Becoming a Newman Foundation Year Student: Conscientization to Promote Democratic Engagement, Meaningful Dialogue and Co-operative Working

  • Sarah Parkes Newman University Birmingham
  • Leoarna Mathias Newman University Birmingham
  • Michael Seal Newman University Birmingham


Reflecting the University’s commitment to social justice and student formation, Newman’s newly created Foundation Year in Social Sciences adopted a particular approach to programme delivery through committing to the principles of critical pedagogy. It was an intentional programme design to support transition into and across programmes. However unlike many traditional approaches to ‘study skills’ with deficit models of student development, it seeks to foster in students an awareness of the subtle injustices legitimised by the current education system: what Paulo Freire calls ‘conscientização’ or conscientization.  Embedded within the curriculum of this new Foundation Year is an unequivocal invitation to students to challenge the structural inequalities that had previously operated to constrain their educational choices. This article is an exploration of the extent to which the first cohorts of students and staff have experienced this and reflects on the development of our programme. This contributes to the discussion of the approaches required in Foundation Year provision to create truly transformative student experiences. Taking a Frierean approach also entailed being committed to promoting democratic engagement, meaningful dialogue and co-operative working. Students are actively involved in the evaluation of the programme throughout, and through participatory workshops at the end of the programme. The learning we share here from working with our students includes vignettes from two 2017/18 Foundation Year students, Phoebe and Kaece, who offer their experiences of navigating University study via the Foundation Year.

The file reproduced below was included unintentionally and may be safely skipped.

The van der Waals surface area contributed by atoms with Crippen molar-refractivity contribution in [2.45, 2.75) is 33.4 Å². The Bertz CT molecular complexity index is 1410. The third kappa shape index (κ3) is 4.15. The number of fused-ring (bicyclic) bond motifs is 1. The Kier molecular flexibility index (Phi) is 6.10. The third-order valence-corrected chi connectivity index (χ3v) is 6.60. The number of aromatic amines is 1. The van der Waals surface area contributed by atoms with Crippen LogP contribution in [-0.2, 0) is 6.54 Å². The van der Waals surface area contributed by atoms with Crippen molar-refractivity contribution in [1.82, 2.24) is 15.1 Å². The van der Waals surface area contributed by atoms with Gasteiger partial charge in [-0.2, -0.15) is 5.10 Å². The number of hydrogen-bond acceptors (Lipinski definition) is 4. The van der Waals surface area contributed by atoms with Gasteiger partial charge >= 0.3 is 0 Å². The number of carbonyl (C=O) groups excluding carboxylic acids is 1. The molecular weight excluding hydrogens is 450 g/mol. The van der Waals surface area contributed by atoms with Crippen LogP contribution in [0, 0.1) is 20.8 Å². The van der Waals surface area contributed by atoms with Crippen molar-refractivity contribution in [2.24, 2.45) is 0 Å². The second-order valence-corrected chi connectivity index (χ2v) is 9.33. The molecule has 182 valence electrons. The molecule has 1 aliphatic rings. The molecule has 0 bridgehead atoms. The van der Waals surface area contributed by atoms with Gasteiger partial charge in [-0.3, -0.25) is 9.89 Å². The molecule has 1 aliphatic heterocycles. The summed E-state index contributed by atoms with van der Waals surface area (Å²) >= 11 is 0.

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Author Biographies

Sarah Parkes, Newman University Birmingham

Sarah co-wrote the Foundation Year framework at Newman University, and now leads on the core modules within this. She was project lead of the HEA and Paul Hamlyn ‘What Works: Student Retention and Success Change Programme’ at Newman (2012-16), the HECFE Catalyst Project ‘Using Student Engagement data to inform pedagogic innovation’ (2016-18) and is a Senior Fellow of the Higher Education Academy. Her principal interests lie in the factors affecting student transition, progression and success within a widening participation context. This includes an interest in the transformational approach to curriculum design and institutional organisation.

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Leoarna Mathias, Newman University Birmingham

Leoarna is Programme Co-ordinator for transition and retention programmes at Newman University. Having previously lectured in Social Policy and Early Childhood Studies, she is now exploring academic identity and academic labour in HE contexts as she works towards PhD completion, and has a particular interest in student-staff partnership working.

Michael Seal, Newman University Birmingham

Mike is a Reader in Critical Pedagogy, Programme Leader of the Foundation Years and community programmes at Newman University and Senior Fellow of the Higher Education Academy. He has worked in social care, homelessness and youth work for over 25 years and within HE for 18. He is committed to widening participation and participatory research and has written extensively on the subjects.